U.S. researchers have gotten closer to biomass sourced DMF. DMF is the anagram for 2.5-Dymethylfuran. The U.S results while novel are thought efficient triggering questions about DMF combustion and the effluent effects on the environment. Little is known in the engine community about DMF’s combustion and emission characteristics, especially about the specific chemical emissions from combustion in engines.
The Brits and the Chinese have been collaborating in an investigation of the outstanding issues of DMF as base fuel with studies through developing and validating the spray, combustion, emissions and engine models and by conducting systematic experiments.
The results directly benefit the UK and Chinese motor industries and academia. The project’s outcome should help to increase the market size of British and China’s biofuel industries and will thus have impact on the development of the UK’s and China’s economy by increasing the opportunities for employment and profitability of agriculture and obviously will contribute to the reduction of carbon footprint of fuels for transportation.
DMF can be a substitute for petroleum-based gasoline, because DMF and gasoline share very similar physicochemical properties. University of Birmingham researchers have experimented on a single-cylinder gasoline direct-injection research engine to study the performance of DMF benchmarked against gasoline and what is considered to be the current biofuel leader, ethanol. Initial results are very promising for DMF as a new biofuel; not only is the combustion performance similar to commercial gasoline, but the regulated emissions are also comparable.
The Birmingham researchers claim that theirs is the first investigation on the use of DMF as a biofuel in a direct injection spark-ignition engine. The test fuels were 95 research octane number (RON) gasoline, bioethanol (both supplied by Shell Global Solutions UK), and DMF (99.8% purity from Shijiazhuang Lida Chemical Co., Ltd., China).
The results are significant:
The fuel consumption is very similar to gasoline, which is largely due to the similar gravimetric calorific values and relatively high density and the indicated thermal efficiency of DMF is similar to gasoline.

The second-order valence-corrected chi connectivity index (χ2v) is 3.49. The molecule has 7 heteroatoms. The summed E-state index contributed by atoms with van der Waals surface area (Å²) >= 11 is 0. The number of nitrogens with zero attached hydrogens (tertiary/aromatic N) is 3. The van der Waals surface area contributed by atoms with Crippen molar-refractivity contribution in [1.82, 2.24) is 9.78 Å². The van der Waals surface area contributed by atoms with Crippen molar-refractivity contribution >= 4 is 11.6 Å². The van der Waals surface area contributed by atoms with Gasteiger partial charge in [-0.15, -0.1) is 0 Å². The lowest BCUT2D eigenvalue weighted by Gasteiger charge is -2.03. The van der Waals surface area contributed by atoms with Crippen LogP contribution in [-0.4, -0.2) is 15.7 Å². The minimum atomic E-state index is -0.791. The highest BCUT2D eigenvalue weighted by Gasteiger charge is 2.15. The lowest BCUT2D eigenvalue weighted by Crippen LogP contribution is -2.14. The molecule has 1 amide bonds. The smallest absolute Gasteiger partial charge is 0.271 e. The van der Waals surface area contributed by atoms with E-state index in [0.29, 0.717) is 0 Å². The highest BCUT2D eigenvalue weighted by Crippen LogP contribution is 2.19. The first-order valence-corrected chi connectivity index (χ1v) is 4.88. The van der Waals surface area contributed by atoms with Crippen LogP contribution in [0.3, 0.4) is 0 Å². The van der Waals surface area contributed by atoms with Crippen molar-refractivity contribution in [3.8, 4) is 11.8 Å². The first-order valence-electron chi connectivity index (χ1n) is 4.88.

However, the initial combustion duration of DMF is shorter than that of gasoline. In addition at a constant ignition timing of 34° BTDC induced severe engine knock for DMF at 7.1 bar and gasoline at 6.5 bar while ethanol showed no signs of knock, and ethanol’s load could be extended safely to 8.5 bar. The onset of knock for DMF at loads similar to gasoline was somewhat unexpected, the authors say, and this finding justifies a further study into the real octane number for DMF, which is given in early studies as higher than that of ethanol. DMF isn’t going to be the high octane presupposed or compete with ethanol for high compression high efficiency applications.
DMF’s emissions across the range from carbon monoxide on to nitrous oxide are similar to gasoline. Both DMS and gasoline emit relatively higher emissions compared to ethanol in the test engine. Ethanol’s elements ratio (see chart) offer high hydrogen and oxygen content compared to carbon. Plus ethanol evaporates quickly and absorbs some combustion chamber heat that cools the in cylinder temperatures.
The study concludes to no surprise, that “DMF may be suitable to use as an existing gasoline-type engine fuel and that no major modifications and adjustments would be needed to produce an equivalent engine performance and emissions level.”
Research will continue with modeling and optical studies of the injection spray behavior and chemical kinetics of the oxidation reactions of DMF and will explore in more detail the in-cylinder combustion initiation and development. Additionally, a critical issue for biofuels and automotive fuels in general is the presence of any toxic components in the combustion emissions. Therefore, further tests determining the chemistry of emissions for DMF are already underway.
One doesn’t expect any nasty chemicals in the exhaust, but best to check. Meanwhile . . .
The ethanol industry has a fight on trying to get to 15% of the U.S. gasoline market with most everyone making claims in the vein of ‘Oh No!’ mostly due to the oxygen content ethanol brings along. This writer hasn’t posted much about DMF as it too is going add oxygen to the fuel side of combustion – something that will drive everyone with oxidize-able fuel handling equipment a little crazy in moving up the component quality ladder to resist corrosion.
For vehicles with an E-85 rating DMF will be a wonderful fuel, contributing to recycling carbon, hydrogen and oxygen making the thoughtful environmentalist quite happy.
But the griping and moaning would just reach further as much of the gasoline powered engine fleet is going to need a little shop time for upgrades.
The jury is still very much out on the production of DMF for now, but it’s looking more and more as a viable fuel that is fully biomass sourced.
More on this at GreenCarCongress, but no press release from the University of Birmingham.